Already, hordes of people utilize ChatGPT to “write” low-effort books which they then publish on digital platforms like Amazon KDP—all to make a quick buck.
We as a collective must establish a universal code that promotes human originality over the responses of an AI and that discourages the use of computers to generate “art” while not limiting the evolution of such technological advancements.
I most certainly don’t have the answers, and you probably don’t either. This is an ever-changing and complex subject that requires research in a variety of fields to better assess the effects artificially intelligence platforms like ChatGPT, Midjourney, and Quillbot have on society and humanity’s identity.
7 Common Mistakes Writers Make
Even the most seasoned writers make mistakes. Whether you’re a technical writer, working on dialogue for your YA novel, or conducting research to supplement sources for your non-fiction book about World War II, keep in mind that everyone makes errors. Below is a list of mistakes that some authors might find surprising. The examples included are real-life instances that authors have submitted for editing.
1. Lazy Words
Lazy words are words that weaken writing. They are usually generalizations inserted that can be deleted without altering the sentence’s purpose or emphasis. Do your best to avoid lazy words as there is always a better way to convey an idea. The following are considered lazy words:
Certainly, probably, basically
Use descriptive adjectives or alternate words to best provide details to readers. For instance:
Lawson outlines a very hopeful future for humanity and AI’s development.
Lawson outlines a hopeful future for humanity and the development of AI technology.
2. There Was/There Were…
Avoid using sentences that begin with “there was” or “there were” because it pins you (the author) into a corner. Once you implement that subject/verb phrase, you can’t be creative with the direction of the sentence. For example:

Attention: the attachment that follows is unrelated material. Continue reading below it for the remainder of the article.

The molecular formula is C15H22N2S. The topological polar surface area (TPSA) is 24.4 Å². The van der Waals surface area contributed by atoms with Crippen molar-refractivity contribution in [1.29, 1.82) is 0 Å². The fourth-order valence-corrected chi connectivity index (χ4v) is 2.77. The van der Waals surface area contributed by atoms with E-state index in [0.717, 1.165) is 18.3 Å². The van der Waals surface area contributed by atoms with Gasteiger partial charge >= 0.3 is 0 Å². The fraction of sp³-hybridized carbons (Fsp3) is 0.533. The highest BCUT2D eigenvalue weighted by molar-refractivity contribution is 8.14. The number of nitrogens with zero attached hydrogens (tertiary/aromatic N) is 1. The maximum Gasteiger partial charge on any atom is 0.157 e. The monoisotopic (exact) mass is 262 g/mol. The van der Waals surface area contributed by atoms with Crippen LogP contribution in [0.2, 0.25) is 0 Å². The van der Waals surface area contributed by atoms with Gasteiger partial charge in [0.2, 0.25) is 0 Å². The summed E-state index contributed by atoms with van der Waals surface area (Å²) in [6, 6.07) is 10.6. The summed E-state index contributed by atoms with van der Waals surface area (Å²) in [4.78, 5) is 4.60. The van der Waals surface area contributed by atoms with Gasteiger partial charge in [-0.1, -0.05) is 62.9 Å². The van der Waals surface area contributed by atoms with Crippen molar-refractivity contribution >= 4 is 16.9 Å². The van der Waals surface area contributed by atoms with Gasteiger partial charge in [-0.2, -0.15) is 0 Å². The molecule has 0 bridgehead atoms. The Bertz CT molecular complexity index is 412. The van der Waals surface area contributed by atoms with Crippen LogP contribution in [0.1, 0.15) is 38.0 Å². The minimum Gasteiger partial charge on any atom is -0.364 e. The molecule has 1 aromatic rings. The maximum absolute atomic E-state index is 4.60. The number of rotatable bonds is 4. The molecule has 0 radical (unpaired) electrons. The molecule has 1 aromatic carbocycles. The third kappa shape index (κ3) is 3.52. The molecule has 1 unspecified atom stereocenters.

There was a strike of lightning and there was a tremendous thundering sound…
Instead, make the lightning and thunder the subjects. Write:
A strike of lightning flickered, and a tremendous clap of thunder ensued.
You give importance to the subjects by writing in this way!
3. The Past-Continuous Tense
Many emerging writers overutilize the past-continuous tense. That is, someone was doing something. Past-continuous is defined as [was + a verb]. He was sitting; they were dancing; I was thinking…
You can use this tense sparingly. In most cases, however, you create a more immediate sensation by using past simple.
The colorful, blue door was standing open and inviting.
The colorful, blue door stood open, inviting.
By changing the verb tense, you create more immediacy.
Another mistake writers often make has to do with misdirects. Allow me to provide an example:
As I moved closer to check it out, it appeared to be a gold-encrusted sword.
The first half of this sentence is a dependent clause. It can’t stand by itself because you’ve used the word “as.” It needs the second part of the sentence. In the dependent clause, you have established that I is the subject. Therefore, the rest of the sentence must be about I.
Instead, the second part of the sentence (the independent clause: it appeared to be a small opening or window) uses the subject it. So, you’ve led your reader to believe that the sentence is about “I” in the beginning and then changed it in the second half. Rewrite the sentence to read:
As I moved closer to check it out, I realize it was a gold-encrusted sword.
Notice that “I” is the subject in both clauses.
5. Overuse of Coordinating Conjunctions and Prepositional Phrases